I’ve been playing since I was a little kid. I was taking guitar lessons and looked up to my brother who was playing guitar at the time a lot. I remember walking to his room where he was playing “Stairway to Heaven,” just thinking, “That was fucking unreal,” and wanting to do that. Where I’m from, though, there’s not a huge culture for music; the sort of vibe in Maryland at high school age is that you play some sort of sport, try your best to be really good at it and, hopefully, it gives you some money to go to college. I was doing that but I totally hated it so much. I ended up just having a bunch of ligaments in my knee destroyed playing, and I remember being carted off the field, smiling because I knew I’d never have to do it again (laughs). At about this time, I decided that music was something that I wanted to run after. Then, I went to school in Boston to study guitar and had a blast doing that. It was interesting, though; even there, I never really got the sense that it was something that was really ever going to make sense. Even moving to New York, working at a music club in Brooklyn and cleaning people’s throw-up, it was just like, ”What am I doing here?” I was bouncing around bands for a while, and around my third year, I decided I wanted to start doing my own project called Keenan O’Meara, which ultimately resulted in this EP and is a part of a larger record.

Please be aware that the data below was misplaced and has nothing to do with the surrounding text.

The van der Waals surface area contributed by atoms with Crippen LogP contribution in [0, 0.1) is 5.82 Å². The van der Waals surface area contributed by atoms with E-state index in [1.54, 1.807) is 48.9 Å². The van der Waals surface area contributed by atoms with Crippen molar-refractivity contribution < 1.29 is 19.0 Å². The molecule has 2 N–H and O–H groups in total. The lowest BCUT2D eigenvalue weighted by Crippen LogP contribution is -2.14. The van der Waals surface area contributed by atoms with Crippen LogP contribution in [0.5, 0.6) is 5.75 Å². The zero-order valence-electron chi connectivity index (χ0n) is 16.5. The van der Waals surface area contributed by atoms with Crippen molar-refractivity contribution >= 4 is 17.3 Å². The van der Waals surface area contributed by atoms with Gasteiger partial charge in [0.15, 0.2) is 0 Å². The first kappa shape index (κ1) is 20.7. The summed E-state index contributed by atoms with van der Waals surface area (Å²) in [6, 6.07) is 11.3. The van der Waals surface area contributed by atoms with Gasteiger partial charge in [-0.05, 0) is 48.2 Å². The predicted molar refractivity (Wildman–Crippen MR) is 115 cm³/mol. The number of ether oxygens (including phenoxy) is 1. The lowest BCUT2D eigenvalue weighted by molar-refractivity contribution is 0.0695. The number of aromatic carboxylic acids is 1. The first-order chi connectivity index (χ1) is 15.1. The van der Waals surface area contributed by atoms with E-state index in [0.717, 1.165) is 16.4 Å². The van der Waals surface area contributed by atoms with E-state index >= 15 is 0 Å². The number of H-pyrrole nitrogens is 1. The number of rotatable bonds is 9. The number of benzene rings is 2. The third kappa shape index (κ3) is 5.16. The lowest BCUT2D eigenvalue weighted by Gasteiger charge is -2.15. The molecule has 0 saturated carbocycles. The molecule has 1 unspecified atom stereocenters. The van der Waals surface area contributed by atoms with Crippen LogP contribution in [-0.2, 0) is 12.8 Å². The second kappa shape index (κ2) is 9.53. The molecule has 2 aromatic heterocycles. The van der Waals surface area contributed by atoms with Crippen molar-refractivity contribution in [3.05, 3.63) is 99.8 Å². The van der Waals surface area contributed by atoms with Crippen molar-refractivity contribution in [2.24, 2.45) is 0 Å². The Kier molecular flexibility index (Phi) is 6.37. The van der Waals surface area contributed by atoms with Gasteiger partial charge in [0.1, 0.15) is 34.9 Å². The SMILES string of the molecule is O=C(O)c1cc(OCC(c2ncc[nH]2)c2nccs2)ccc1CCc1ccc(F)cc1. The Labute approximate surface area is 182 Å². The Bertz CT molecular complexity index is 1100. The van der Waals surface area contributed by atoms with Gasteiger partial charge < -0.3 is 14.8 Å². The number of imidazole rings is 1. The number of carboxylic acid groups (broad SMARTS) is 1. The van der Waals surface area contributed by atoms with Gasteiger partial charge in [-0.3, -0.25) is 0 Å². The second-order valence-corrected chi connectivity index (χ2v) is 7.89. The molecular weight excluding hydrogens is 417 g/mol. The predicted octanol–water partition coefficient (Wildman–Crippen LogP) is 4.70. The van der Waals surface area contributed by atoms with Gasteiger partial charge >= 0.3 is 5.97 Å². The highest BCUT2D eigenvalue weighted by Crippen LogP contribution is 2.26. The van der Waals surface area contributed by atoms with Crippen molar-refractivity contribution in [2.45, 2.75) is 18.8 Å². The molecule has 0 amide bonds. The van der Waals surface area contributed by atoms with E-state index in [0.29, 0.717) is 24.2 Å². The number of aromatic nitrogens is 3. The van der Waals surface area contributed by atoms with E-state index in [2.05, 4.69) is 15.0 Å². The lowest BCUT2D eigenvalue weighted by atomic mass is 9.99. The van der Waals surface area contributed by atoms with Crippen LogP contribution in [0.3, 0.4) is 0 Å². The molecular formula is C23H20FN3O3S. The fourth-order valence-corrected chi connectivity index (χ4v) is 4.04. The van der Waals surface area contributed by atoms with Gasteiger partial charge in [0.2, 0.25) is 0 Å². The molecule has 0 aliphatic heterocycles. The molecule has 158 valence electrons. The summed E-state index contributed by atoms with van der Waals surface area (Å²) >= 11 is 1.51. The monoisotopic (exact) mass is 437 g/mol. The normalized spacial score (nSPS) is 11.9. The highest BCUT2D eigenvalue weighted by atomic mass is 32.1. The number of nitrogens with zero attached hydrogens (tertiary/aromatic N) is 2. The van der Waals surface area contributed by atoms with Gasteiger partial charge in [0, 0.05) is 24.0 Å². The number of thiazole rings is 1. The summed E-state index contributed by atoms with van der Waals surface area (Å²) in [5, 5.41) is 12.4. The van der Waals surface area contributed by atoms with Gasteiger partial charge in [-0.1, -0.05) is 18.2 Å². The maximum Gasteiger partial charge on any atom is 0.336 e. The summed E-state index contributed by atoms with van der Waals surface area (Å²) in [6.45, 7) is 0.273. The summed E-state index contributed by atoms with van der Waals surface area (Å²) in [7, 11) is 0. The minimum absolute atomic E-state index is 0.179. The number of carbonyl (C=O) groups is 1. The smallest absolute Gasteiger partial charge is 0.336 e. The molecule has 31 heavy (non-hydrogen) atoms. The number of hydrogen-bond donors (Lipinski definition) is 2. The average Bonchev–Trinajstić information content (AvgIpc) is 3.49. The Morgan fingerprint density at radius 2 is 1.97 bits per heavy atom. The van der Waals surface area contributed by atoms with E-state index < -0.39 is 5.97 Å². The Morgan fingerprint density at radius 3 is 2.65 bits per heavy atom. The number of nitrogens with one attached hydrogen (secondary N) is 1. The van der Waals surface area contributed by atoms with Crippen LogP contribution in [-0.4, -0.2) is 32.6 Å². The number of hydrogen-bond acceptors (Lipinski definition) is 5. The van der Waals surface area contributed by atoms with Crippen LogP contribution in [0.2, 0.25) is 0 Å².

What was moving to New York like?